WiFi Explorer review: Find problems with and optimize your wireless network
By Steve Scipioni
At a glance
Adrian Granados’s $3 WiFi Explorer (Mac App Store link) is a nifty Mac utility that allows you to gather an impressive complement of data about all the Wi-Fi networks within range of your Mac. It shows you a plethora of numerical data points, but it also graphs the signal strength of each network, and it shows which networks overlap on common channels. It supports 802.11a/b/g/n networks in both the 2.4 GHz and 5 GHz frequency spectrums, as well as 802.11ac networks on the 5 GHz band.
On launch, WiFi Explorer finds any discoverable wireless networks in range, listing them in the top half of the main window. Below that list are four tabs: Network Details, Signal Strength, 2.4 GHz Channels, and 5 GHz Channels. Select a network and then click a tab to view the corresponding info for that network.
The Network Details tab provides an overview of various metrics corresponding to the selected network. Here, network administrators and tech savvy end users can easily find detailed information such as the SSID (network name), BSSID (Basic Service Set Identification, which is the hardware MAC address of the device), data rates supported, hardware vendor, signal quality, signal-to-noise ratio, and much more. Additionally, a live graph of signal strength shows the average, minimum, and maximum values calculated over time.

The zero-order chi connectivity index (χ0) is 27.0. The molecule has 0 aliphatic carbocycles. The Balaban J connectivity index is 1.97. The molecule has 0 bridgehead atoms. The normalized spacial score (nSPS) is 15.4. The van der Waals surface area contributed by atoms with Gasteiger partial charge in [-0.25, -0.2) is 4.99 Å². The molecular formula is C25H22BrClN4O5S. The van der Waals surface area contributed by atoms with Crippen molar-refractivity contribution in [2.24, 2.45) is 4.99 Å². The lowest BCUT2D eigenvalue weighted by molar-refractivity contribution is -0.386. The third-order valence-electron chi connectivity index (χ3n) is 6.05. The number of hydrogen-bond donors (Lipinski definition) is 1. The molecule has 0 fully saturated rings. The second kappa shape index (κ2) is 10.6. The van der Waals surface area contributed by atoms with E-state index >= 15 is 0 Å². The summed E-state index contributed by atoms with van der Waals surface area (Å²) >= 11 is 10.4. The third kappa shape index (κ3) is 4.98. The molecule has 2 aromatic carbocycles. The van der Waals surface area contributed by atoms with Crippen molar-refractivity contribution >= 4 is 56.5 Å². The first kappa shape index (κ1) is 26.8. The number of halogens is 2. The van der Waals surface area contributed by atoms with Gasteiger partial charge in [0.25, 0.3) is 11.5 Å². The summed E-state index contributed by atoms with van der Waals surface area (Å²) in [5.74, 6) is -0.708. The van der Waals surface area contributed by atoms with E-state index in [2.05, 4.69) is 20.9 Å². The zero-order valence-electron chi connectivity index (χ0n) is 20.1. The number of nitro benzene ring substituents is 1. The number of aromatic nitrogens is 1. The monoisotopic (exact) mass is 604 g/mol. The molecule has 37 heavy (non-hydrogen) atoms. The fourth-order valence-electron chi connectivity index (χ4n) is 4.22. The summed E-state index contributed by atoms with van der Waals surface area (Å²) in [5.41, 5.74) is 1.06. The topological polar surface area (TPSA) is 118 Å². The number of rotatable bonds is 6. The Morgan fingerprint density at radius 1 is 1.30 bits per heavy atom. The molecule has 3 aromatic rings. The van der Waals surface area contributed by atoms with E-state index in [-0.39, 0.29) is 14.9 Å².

The Signal Strength tab shows a live-updated graph of the selected network’s signal strength. You can use this graph as a tool to optimize your Wi-Fi network’s coverage: As you roam around your home or office, laptop in hand, you can watch the graph to find “dead spots.” Based on those findings, you can experiment with moving your Wi-Fi access point(s) to different locations to get the best coverage.
The 2.4 GHz Channels and 5 GHz Channels tabs provide a way to quickly view nearby wireless networks by their respective frequency bands. You’ll likely find far more networks on the 2.4 GHz band than on the 5 GHz band—as you can see in the image below, I have only a single visible 5 GHz network (my own) within range.
WiFi Explorer cannot detect hidden wireless networks. According to the developer’s FAQ, this is because CoreWLAN, Apple’s framework for Wi-Fi scanning, does not provide information on hidden wireless networks. WiFi Explorer does, however, show statistics and info about a hidden network that you’re currently connected to.
WiFi Explorer is a fun and useful app that would be a nice addition to any Mac tinkerer’s toolbox. It’s packed with features and represents a great value.
(Though it can be fun to learn about the networks close to you, tools like WiFi Explorer are developed as aids for optimizing your own networks, not for engaging in activity that may be illegal or malicious in its intent.)